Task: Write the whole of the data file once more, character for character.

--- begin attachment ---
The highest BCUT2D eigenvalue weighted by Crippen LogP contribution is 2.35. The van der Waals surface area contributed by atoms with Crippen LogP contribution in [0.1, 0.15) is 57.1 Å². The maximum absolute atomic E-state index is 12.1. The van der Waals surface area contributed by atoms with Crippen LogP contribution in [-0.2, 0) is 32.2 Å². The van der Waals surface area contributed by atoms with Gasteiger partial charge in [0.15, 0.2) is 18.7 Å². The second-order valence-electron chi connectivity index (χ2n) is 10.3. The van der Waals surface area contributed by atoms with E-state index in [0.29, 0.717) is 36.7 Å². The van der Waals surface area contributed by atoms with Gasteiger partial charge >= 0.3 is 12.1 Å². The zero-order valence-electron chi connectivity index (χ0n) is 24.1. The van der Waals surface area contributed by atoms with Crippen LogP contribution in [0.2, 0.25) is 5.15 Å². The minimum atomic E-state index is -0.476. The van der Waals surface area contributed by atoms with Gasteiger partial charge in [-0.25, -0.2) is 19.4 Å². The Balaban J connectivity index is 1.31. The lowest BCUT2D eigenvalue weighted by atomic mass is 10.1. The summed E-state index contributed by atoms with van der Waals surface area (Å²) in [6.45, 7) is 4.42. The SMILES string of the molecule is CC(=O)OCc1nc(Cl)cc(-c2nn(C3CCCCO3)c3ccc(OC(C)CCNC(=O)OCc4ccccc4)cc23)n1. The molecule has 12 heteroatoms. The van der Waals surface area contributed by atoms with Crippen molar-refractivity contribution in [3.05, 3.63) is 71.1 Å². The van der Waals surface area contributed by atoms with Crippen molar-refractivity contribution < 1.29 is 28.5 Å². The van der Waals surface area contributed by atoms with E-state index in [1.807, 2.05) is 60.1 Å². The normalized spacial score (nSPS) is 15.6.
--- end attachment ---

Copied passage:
The highest BCUT2D eigenvalue weighted by Crippen LogP contribution is 2.35. The van der Waals surface area contributed by atoms with Crippen LogP contribution in [0.1, 0.15) is 57.1 Å². The maximum absolute atomic E-state index is 12.1. The van der Waals surface area contributed by atoms with Crippen LogP contribution in [-0.2, 0) is 32.2 Å². The van der Waals surface area contributed by atoms with Gasteiger partial charge in [0.15, 0.2) is 18.7 Å². The second-order valence-electron chi connectivity index (χ2n) is 10.3. The van der Waals surface area contributed by atoms with E-state index in [0.29, 0.717) is 36.7 Å². The van der Waals surface area contributed by atoms with Gasteiger partial charge >= 0.3 is 12.1 Å². The zero-order valence-electron chi connectivity index (χ0n) is 24.1. The van der Waals surface area contributed by atoms with Crippen LogP contribution in [0.2, 0.25) is 5.15 Å². The minimum atomic E-state index is -0.476. The van der Waals surface area contributed by atoms with Gasteiger partial charge in [-0.25, -0.2) is 19.4 Å². The Balaban J connectivity index is 1.31. The lowest BCUT2D eigenvalue weighted by atomic mass is 10.1. The summed E-state index contributed by atoms with van der Waals surface area (Å²) in [6.45, 7) is 4.42. The SMILES string of the molecule is CC(=O)OCc1nc(Cl)cc(-c2nn(C3CCCCO3)c3ccc(OC(C)CCNC(=O)OCc4ccccc4)cc23)n1. The molecule has 12 heteroatoms. The van der Waals surface area contributed by atoms with Crippen molar-refractivity contribution in [3.05, 3.63) is 71.1 Å². The van der Waals surface area contributed by atoms with Crippen molar-refractivity contribution < 1.29 is 28.5 Å². The van der Waals surface area contributed by atoms with E-state index in [1.807, 2.05) is 60.1 Å². The normalized spacial score (nSPS) is 15.6.